As the title suggests, this article reviews the various gastrointestinal problems that children with neurodevelopmental disabilities can suffer. It systematically describes problems from the mouth and swallowing, through to the lower bowel and constipation. Underlying causes are discussed and the various treatment options reviewed.   The author points out how difficulties with eating may be confused with behavioural food avoidance or aversion, and that abdominal discomfort can present as chronic irritability, crying or dystonic (involuntary twisting or repetitive) movements of the face and neck. More than 80% of children with gastro-oesophagel reflux will have recurrent vomiting. Constipation is discussed and defined as opening of bowels less frequently than 3 times per week or the regular need for laxatives. Constipation is a common problem in children with disabilities and can go unrecognised for years. Treatment requires a consistent approach by willing parents and carers.

Note - Although this review tends to refer frequently to children with cerebral palsy,  many of the problems discussed will apply to children with CDKL5. I have highlighted 2 particular issues that are discussed, gastro-oesophageal reflux  and constipation, as these will be familiar to most of us. There is one particular telling line in the discussion about gastro-oesophagel reflux, which says  "It is ironic that the learning deficit that usually accompanies neurological impairment also impairs the ability of the individual to communicate the main symptom... which is pain."    A good and very useful review article - I have a full copy if anyone would like to read it

 

1. Melatonin therapy for circadian rhythm sleep disorders in children with multiple disabilities: what have we learned in the last decade?        Developmental Medicine & Child Neurology 2004.                    Link to text

Sleep is thought to be a learned neurological process that develops in response to cues from the environment. This is a process that we all go through, but which is impaired in children with neurodevelopmental problems. As a result they can retain their fragmented "baby" pattern of sleeping, potentially throughout their life. Circadian rhythm sleep disorders (CRSD) occur when there is a dissociation between sleep-wake  behaviour and the environment. Parents should promote the sleep learning process through "highly regulated strict sleep hygiene".  Melatonin is produced by the pineal gland in the brain, and although previous research has established that it can induce and maintain sleep,  it's exact mechanism of action remains unclear. It does not promote sleep in the same way as a hypnotic (sleeping tablet) does,  but may act by inhibiting neuronal excitability in the central nervous system. Exposure to light tends to decrease melatonin secretion while darkness promotes it. CRSD's tend to be associated with disturbance in melatonin secretion. There are also non-circadian rhythm sleep disorders due to pain from such things as reflux or orthopaedic problems, or from nocturnal seizures or related drug treatment. In the treatment of CRSD it is important to choose the correct melatonin formulation depending of the particular sleep disorder. Discontinuation for a few days is also recommended as children can acquire normal sleep patterns over time. Some studies suggest that children with neurodevelopmental disabilities, who have CRSD  can show a 70-90% quick response. However, not all children respond equally and there may be some with certain conditions who may not benefit. No major side-effects of melatonin have been reported in paediatric studies.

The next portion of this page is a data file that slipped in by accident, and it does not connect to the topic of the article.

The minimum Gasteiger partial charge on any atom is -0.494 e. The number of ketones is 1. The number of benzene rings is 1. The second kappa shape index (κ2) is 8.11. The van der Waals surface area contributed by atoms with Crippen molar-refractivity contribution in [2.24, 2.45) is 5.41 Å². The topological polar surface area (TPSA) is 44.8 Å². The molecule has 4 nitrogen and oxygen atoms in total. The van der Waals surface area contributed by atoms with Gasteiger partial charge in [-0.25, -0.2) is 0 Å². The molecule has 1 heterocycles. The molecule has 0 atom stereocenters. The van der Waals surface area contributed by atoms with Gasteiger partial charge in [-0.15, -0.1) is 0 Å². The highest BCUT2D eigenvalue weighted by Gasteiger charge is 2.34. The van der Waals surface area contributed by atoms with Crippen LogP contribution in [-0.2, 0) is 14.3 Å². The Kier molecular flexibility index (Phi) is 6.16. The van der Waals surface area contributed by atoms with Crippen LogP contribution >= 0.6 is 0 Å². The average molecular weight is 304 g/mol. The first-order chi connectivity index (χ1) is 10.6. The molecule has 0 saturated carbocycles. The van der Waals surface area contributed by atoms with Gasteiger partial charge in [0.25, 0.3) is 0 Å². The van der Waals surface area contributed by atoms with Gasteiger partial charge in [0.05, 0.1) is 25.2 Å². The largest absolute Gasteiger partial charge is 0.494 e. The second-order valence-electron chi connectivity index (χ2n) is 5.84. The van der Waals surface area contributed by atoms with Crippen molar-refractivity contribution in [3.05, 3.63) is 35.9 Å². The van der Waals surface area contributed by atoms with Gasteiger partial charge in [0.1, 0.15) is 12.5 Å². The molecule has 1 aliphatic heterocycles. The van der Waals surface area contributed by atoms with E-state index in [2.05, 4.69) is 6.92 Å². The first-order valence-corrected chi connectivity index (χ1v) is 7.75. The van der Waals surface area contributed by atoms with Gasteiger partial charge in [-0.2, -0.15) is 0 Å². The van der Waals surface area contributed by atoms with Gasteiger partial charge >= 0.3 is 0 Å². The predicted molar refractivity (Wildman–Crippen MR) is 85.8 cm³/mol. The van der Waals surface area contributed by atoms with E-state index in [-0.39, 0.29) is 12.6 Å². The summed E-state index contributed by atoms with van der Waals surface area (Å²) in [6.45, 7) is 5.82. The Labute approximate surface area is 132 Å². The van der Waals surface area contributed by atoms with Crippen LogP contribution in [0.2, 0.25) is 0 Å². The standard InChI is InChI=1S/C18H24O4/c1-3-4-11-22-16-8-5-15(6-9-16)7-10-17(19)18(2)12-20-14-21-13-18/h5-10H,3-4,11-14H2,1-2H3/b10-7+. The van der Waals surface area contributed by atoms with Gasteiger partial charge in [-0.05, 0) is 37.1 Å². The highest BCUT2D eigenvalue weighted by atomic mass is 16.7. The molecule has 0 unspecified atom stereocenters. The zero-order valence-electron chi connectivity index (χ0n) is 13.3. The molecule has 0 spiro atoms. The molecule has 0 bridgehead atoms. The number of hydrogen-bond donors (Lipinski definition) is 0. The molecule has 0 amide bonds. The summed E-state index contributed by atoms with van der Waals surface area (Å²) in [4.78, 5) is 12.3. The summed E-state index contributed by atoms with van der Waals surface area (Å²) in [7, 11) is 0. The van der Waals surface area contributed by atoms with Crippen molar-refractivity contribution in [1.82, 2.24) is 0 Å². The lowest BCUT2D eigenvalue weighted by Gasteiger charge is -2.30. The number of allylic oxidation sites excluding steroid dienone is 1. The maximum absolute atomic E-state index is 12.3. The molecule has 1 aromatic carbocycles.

Note -   This review contains a lot of information about sleep disorders and the role of melatonin. One of the authors published the original study on the role of melatonin in sleep disorders, and so the enthusiasm for melatonin is understandable. They do state that much of the skepticism regarding melatonin was based on lack of quality control, unsubstantiated benefit claims, misconceptions about the action of melatonin and oversimplification about the relationship between melatonin and CRSD's.  Perhaps the most relevant points for parents and carers are made in the first few paragraphs where they state that the majority of children with neurodevelopmental disabilities are said to have long-standing sleep disorders, and that the management is often neglected due to the inadequate training of doctors in these problems.